The discovery of a 10-year-old child’s remains at an ancient Roman site in Italy is an “extremely eerie and weird” evidence of “vampire burials,” where steps were taken to prevent the deceased rising from the dead. A rock was inserted into the deceased child’s mouth to prevent them rising from the grave and spreading disease, researchers believe.
The skeletal remains incorporated a rock intentionally placed inside the child’s mouth. Researchers believe the stone was part of a funeral ritual designed to contain disease – and the body itself – of the child who was possibly infected with malaria.
“I’ve never seen anything like it. It’s extremely eerie and weird,” said UA archaeologist David Soren, who has overseen archaeological excavations since 1987. “Locally, they’re calling it the ‘Vampire of Lugnano.‘”
The fascinating discovery was made on the site of an abandoned Roman villa that was turned into a cemetery in the mid-fifth century, to hold all the babies and children that succumbed to a deadly malaria outbreak. It’s called La Necropoli dei Bambini, or the Cemetery of the Babies.
The discovery of a 10-year-old, whose age was determined by dental development but whose sex is unknown, was surprising for many reasons – one being that they are significantly older than other children buried at the site.
Until now, it was believed that the cemetery only held infants, toddlers and unborn fetuses as previous excavations of more than 50 burials found a three-year-old girl (also found with stones weighing down her hands and feet) to be the oldest child. However, sections of the cemetery have yet to be excavated so it’s possible more older kids will be discovered.
“Given the age of this child and its unique deposition, with the stone placed within his or her mouth, it represents, at the moment, an anomaly within an already abnormal cemetery,” said Excavation director David Pickel. “This just further highlights how unique the infant – or now, rather, child – cemetery at Lugnano is.”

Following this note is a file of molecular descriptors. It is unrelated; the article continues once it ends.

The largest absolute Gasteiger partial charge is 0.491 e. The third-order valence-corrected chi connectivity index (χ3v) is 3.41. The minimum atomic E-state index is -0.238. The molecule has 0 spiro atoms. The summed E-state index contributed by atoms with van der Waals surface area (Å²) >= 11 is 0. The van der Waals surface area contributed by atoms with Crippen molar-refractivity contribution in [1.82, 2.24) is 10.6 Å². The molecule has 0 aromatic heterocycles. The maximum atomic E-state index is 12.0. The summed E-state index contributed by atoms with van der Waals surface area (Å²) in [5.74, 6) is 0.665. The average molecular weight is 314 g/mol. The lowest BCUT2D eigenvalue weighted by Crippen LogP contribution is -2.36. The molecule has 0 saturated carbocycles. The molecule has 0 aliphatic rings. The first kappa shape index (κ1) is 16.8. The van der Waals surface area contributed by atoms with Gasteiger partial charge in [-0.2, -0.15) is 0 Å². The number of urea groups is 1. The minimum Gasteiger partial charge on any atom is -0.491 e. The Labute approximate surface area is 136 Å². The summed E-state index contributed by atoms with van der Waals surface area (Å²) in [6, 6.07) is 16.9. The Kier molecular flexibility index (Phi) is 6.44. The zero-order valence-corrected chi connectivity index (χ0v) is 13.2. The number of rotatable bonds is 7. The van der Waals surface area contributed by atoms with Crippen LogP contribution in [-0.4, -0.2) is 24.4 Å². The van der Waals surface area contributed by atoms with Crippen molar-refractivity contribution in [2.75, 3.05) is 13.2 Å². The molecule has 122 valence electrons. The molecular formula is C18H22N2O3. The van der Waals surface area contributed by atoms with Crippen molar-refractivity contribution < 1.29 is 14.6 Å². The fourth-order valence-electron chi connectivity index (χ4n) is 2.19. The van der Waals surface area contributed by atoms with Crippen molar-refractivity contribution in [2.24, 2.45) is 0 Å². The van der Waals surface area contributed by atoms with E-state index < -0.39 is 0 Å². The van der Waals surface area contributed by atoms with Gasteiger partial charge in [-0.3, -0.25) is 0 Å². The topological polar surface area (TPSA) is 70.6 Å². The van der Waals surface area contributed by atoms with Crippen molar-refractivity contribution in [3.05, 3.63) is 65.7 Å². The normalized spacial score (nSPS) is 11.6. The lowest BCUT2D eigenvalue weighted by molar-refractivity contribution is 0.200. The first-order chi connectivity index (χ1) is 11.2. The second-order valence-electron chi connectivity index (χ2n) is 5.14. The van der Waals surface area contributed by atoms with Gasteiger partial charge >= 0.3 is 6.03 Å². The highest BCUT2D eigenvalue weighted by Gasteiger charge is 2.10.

Pickel says the discovery could provide an unprecedented insight into the devastating malaria epidemic 1,500 years ago, as well as the community’s response to it. Previous excavations have found infants buried beside raven talons, toad bones, and bronze cauldrons filled with ash and the remains of puppies that appear to have been sacrificed – all historically associated with witchcraft and magic.
Similar burials (associated with a belief that the dead could rise again) have been documented in other locations, including in Venice, where an elderly 16th-century woman dubbed the “Vampire of Venice” was found with a brick in her mouth in 2009. In Northamptonshire, England, in 2017, an adult male from the third or fourth century was found buried facedown with his tongue removed and replaced with a stone.
“This is a very unusual mortuary treatment that you see in various forms in different cultures, especially in the Roman world, that could indicate there was a fear that this person might come back from the dead and try to spread disease to the living,” Wilson said.